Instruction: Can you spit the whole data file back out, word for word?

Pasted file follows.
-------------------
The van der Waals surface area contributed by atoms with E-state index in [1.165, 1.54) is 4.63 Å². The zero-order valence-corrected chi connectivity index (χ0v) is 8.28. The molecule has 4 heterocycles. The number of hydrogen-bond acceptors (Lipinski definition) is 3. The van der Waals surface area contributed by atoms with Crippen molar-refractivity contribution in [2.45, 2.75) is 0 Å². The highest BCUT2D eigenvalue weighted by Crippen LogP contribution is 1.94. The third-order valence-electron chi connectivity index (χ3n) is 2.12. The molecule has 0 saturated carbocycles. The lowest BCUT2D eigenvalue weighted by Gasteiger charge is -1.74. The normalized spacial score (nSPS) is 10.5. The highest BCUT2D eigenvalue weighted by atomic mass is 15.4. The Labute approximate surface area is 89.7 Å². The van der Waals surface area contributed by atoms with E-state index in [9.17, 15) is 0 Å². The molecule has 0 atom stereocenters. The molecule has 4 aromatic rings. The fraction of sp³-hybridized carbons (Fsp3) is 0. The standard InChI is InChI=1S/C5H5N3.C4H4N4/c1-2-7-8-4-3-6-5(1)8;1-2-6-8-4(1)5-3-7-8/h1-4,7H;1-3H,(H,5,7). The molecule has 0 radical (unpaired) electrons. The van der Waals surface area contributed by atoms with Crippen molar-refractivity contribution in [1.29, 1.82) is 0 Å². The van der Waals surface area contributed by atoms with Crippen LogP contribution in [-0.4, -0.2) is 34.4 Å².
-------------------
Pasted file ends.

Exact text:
The van der Waals surface area contributed by atoms with E-state index in [1.165, 1.54) is 4.63 Å². The zero-order valence-corrected chi connectivity index (χ0v) is 8.28. The molecule has 4 heterocycles. The number of hydrogen-bond acceptors (Lipinski definition) is 3. The van der Waals surface area contributed by atoms with Crippen molar-refractivity contribution in [2.45, 2.75) is 0 Å². The highest BCUT2D eigenvalue weighted by Crippen LogP contribution is 1.94. The third-order valence-electron chi connectivity index (χ3n) is 2.12. The molecule has 0 saturated carbocycles. The lowest BCUT2D eigenvalue weighted by Gasteiger charge is -1.74. The normalized spacial score (nSPS) is 10.5. The highest BCUT2D eigenvalue weighted by atomic mass is 15.4. The Labute approximate surface area is 89.7 Å². The van der Waals surface area contributed by atoms with E-state index in [9.17, 15) is 0 Å². The molecule has 0 atom stereocenters. The molecule has 4 aromatic rings. The fraction of sp³-hybridized carbons (Fsp3) is 0. The standard InChI is InChI=1S/C5H5N3.C4H4N4/c1-2-7-8-4-3-6-5(1)8;1-2-6-8-4(1)5-3-7-8/h1-4,7H;1-3H,(H,5,7). The molecule has 0 radical (unpaired) electrons. The van der Waals surface area contributed by atoms with Crippen molar-refractivity contribution in [1.29, 1.82) is 0 Å². The van der Waals surface area contributed by atoms with Crippen LogP contribution in [-0.4, -0.2) is 34.4 Å².